This appeal concerned equitable contribution between guarantors. The lender settled with one guarantor for less than half what was owed and in return the lender agreed not to sue. The co-guarantor paid the rest and then sued the guarantor who settled. The guarantor who settled argued that the deed of release denied her co-guarantor the right to contribution. The lower court held contribution available and ordered the guarantor who settled to pay half the difference between the two payments to the lender. The guarantor who settled appealed.
The right to contribution arises:
where a “co-ordinate liability” exists, that is, where liabilities are “of the same nature and to the same extent”;
no later than when the Bank demands payment and commences proceedings; and
is not lost if a co-guarantor enters into a settlement deed with the creditor.
The Appeal Court said:
A covenant not to sue (in the usual form) does not alter an existing liability….. For similar reasons,, the payment of the outstanding debt by the other guarantor did confer a benefit. Prior to the payment, Ms Lavin was liable to pay her share of the guaranteed debt, albeit that the Bank had promised not to enforce it. After the payment, there was no guaranteed debt left to pay.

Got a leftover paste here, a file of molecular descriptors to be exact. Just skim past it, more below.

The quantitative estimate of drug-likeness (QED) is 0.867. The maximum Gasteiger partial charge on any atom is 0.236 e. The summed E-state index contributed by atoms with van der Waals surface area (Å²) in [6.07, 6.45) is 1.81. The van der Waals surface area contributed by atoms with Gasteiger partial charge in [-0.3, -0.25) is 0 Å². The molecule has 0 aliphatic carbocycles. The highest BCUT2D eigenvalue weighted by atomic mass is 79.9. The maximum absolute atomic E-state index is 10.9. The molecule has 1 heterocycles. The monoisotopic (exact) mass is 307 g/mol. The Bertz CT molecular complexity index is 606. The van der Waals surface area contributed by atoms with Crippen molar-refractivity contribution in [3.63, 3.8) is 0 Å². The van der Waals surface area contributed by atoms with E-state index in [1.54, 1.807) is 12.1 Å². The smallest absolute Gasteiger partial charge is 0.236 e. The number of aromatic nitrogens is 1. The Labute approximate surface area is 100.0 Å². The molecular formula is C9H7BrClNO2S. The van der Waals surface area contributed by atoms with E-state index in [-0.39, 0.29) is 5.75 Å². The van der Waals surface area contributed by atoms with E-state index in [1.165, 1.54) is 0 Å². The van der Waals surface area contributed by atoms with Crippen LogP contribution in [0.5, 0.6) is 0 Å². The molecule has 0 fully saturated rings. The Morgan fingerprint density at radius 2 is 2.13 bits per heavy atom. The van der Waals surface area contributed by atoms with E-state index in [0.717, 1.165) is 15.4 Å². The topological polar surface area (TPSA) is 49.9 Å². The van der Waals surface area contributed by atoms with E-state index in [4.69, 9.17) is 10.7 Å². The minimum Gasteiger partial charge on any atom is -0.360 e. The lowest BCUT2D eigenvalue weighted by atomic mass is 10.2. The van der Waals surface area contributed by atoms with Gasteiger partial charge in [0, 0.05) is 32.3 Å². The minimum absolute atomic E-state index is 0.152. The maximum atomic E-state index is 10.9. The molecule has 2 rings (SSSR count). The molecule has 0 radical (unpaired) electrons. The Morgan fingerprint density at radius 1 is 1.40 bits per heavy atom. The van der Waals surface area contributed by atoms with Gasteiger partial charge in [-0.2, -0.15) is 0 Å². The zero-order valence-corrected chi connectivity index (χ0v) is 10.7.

The Appeal Court noted that this precludes one guarantor with the assistance of the creditor from saddling a co-guarantor with a disproportionate amount of liability. The court also held that nothing in the guarantee changed the right to contribution and there was no disentitling conduct.